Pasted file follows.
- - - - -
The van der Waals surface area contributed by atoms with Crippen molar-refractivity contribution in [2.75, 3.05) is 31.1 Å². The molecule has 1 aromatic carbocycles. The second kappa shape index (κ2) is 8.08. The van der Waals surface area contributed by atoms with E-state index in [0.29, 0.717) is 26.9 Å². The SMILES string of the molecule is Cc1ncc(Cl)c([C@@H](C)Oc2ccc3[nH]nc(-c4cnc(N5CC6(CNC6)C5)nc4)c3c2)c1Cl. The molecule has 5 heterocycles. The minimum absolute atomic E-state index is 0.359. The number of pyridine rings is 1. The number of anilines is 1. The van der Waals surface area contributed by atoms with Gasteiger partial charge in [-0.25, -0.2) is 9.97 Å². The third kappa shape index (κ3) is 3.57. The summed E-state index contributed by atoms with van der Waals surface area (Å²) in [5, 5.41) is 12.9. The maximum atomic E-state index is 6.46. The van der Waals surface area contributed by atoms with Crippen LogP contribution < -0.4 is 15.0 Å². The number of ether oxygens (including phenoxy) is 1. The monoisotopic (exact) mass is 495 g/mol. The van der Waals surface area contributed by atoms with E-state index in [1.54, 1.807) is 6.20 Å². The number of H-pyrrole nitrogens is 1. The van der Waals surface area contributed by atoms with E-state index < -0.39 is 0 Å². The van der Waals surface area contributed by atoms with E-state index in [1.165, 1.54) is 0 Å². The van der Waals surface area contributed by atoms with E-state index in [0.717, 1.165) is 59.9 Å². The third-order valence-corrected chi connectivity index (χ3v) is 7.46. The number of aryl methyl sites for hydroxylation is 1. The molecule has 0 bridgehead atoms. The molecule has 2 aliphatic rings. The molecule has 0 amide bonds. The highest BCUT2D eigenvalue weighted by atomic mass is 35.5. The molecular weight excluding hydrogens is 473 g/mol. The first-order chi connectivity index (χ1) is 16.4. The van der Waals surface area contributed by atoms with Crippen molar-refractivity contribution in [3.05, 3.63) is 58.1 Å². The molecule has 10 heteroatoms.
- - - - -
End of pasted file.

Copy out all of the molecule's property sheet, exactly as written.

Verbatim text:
The van der Waals surface area contributed by atoms with Crippen molar-refractivity contribution in [2.75, 3.05) is 31.1 Å². The molecule has 1 aromatic carbocycles. The second kappa shape index (κ2) is 8.08. The van der Waals surface area contributed by atoms with E-state index in [0.29, 0.717) is 26.9 Å². The SMILES string of the molecule is Cc1ncc(Cl)c([C@@H](C)Oc2ccc3[nH]nc(-c4cnc(N5CC6(CNC6)C5)nc4)c3c2)c1Cl. The molecule has 5 heterocycles. The minimum absolute atomic E-state index is 0.359. The number of pyridine rings is 1. The number of anilines is 1. The van der Waals surface area contributed by atoms with Gasteiger partial charge in [-0.25, -0.2) is 9.97 Å². The third kappa shape index (κ3) is 3.57. The summed E-state index contributed by atoms with van der Waals surface area (Å²) in [5, 5.41) is 12.9. The maximum atomic E-state index is 6.46. The van der Waals surface area contributed by atoms with Crippen LogP contribution < -0.4 is 15.0 Å². The number of ether oxygens (including phenoxy) is 1. The monoisotopic (exact) mass is 495 g/mol. The van der Waals surface area contributed by atoms with E-state index in [1.54, 1.807) is 6.20 Å². The number of H-pyrrole nitrogens is 1. The van der Waals surface area contributed by atoms with E-state index < -0.39 is 0 Å². The van der Waals surface area contributed by atoms with E-state index in [1.165, 1.54) is 0 Å². The van der Waals surface area contributed by atoms with E-state index in [0.717, 1.165) is 59.9 Å². The third-order valence-corrected chi connectivity index (χ3v) is 7.46. The number of aryl methyl sites for hydroxylation is 1. The molecule has 0 bridgehead atoms. The molecule has 2 aliphatic rings. The molecule has 0 amide bonds. The highest BCUT2D eigenvalue weighted by atomic mass is 35.5. The molecular weight excluding hydrogens is 473 g/mol. The first-order chi connectivity index (χ1) is 16.4. The van der Waals surface area contributed by atoms with Crippen molar-refractivity contribution in [3.05, 3.63) is 58.1 Å². The molecule has 10 heteroatoms.